Post by VictoriaF » Sun Mar 31, 2019 7:04 pm

ChrisC wrote:
Sun Mar 31, 2019 6:54 pm
VictoriaF wrote:
Sun Mar 31, 2019 6:18 pm

In my opinion, you should base your decision not on other people's experiences but on risk calculations. For example, assume that you will need to get Medicare Part B 15 years from now and will live for 15 years after that. Calculate how much you would be saving by not having Part B for 15 years and how much extra you would be paying for a late enrollment 15 years from now. If the difference is favorable or negligible, not enrolling in Part B now might make sense.

Good luck,

Victoria

I think most, including me, who forego Medicare Part B make the calculation of never enrolling in Medicare Part B and how much risk exposure we have by simply relying on FEHB insurance. We make the calculation that the risk exposure is always capped with FEHB (whether $6 or 7K) annually -- caps we may never reach in any given year and that the cost of Medicare Part B premiums for those who will always be in Tiers 3 or 4 in IRMAA is not worth the bang for the buck you get with both FEHB and Medicare Part B.
FEHB could go away, or become more expensive, or lose much of its appeal. It is within the realm of possibilities.

The coordination between FEHB and Part B may change in the ways that would make having both more prudent than either one. This could be for medical coverage, pharmaceutical, or both.

Out of network doctors and emergency room personnel may aggressively charge out-of-network prices for those who are not on Medicare.

IRMAA may get repealed.

My point is not that you are making a wrong decision, but that the things may change in a variety of ways. You should apply your subjective estimates of probability that you may change your mind about Part B in future years. In my opinion, it's a better decision making approach than anchoring on the people you know.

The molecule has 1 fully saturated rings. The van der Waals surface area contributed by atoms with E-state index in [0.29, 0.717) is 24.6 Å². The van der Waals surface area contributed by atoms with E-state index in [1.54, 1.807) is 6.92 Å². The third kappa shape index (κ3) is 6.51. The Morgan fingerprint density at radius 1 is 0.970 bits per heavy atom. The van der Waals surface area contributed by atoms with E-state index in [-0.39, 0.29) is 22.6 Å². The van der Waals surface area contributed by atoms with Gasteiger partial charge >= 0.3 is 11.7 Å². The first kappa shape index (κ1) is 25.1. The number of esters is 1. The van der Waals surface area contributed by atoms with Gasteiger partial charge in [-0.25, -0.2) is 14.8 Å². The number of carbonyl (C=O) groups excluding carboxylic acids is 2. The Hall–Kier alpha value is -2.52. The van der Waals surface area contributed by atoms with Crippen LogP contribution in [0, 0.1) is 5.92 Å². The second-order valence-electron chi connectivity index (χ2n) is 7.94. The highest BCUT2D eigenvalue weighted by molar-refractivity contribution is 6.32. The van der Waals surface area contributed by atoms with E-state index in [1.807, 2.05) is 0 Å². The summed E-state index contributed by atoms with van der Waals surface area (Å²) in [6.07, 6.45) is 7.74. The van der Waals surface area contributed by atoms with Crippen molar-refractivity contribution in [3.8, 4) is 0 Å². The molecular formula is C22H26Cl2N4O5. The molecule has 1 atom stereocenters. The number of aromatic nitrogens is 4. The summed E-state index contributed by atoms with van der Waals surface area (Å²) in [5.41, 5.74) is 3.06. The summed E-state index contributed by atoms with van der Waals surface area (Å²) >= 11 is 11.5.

Victoria
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Re: Why should FEHB members buy Medicare Part B?

Post by ChrisC » Sun Mar 31, 2019 10:07 pm

VictoriaF wrote:
Sun Mar 31, 2019 7:04 pm

FEHB could go away, or become more expensive, or lose much of its appeal. It is within the realm of possibilities.

Yes, those are all possibilites though they appear to be quite remote and on the same scale of possibilites as the Congress and the President enacting legislation to take away or diminish CSRS or FERS pensions for those already retired as annuitants. As this is just peer speculation, I would speculate that it is more likely for Medicare Part B to get more expensive (for those paying permiums in Tiers II-V) and eventually for it to be means tested completely.

The coordination between FEHB and Part B may change in the ways that would make having both more prudent than either one. This could be for medical coverage, pharmaceutical, or both.

There is already well-versed coordination and rules governing FEHB and Medicare, even for those who don't enroll in Medicare; for instance, providers under FEHB are required to be paid at Medicare rates even if the FEHB patient is not enrolled in Medicare; we might not like the way coordination rules operate currrently, but this has been around for decades.

Out of network doctors and emergency room personnel may aggressively charge out-of-network prices for those who are not on Medicare.

I'm not sure this is possible under current rules, unless these providers themselves don't accept Medicare assigned rates or Medicare patients, in which case it wouldn't matter if you had Medicare coverage.

IRMAA may get repealed.

Seriously. The trend is to have those who can afford to pay the full (or some of the) freight of the cost of Medicare insurance -- that's what IRMAA is designed to do with Part B and now Part D. Moreover, if Medicare is ever expanded to those under 65, I don't see how IRMAA would ever be eliminated -- it saves the Government money to have high income people to pay all or some of the Medicare subsidy associated with premium payment.

My point is not that you are making a wrong decision, but that the things may change in a variety of ways. You should apply your subjective estimates of probability that you may change your mind about Part B in future years. In my opinion, it's a better decision making approach than anchoring on the people you know.

Ok, I see your point but change can go in many different ways, including making Medicare much more expensive for those who already have adequate health insurance coverage. Though I doubt these changes would be made without grandfathering or providing safe harbors fo existing Medicare beneficiaries or those covered by existing health coverage, it is something to think about in your calculations.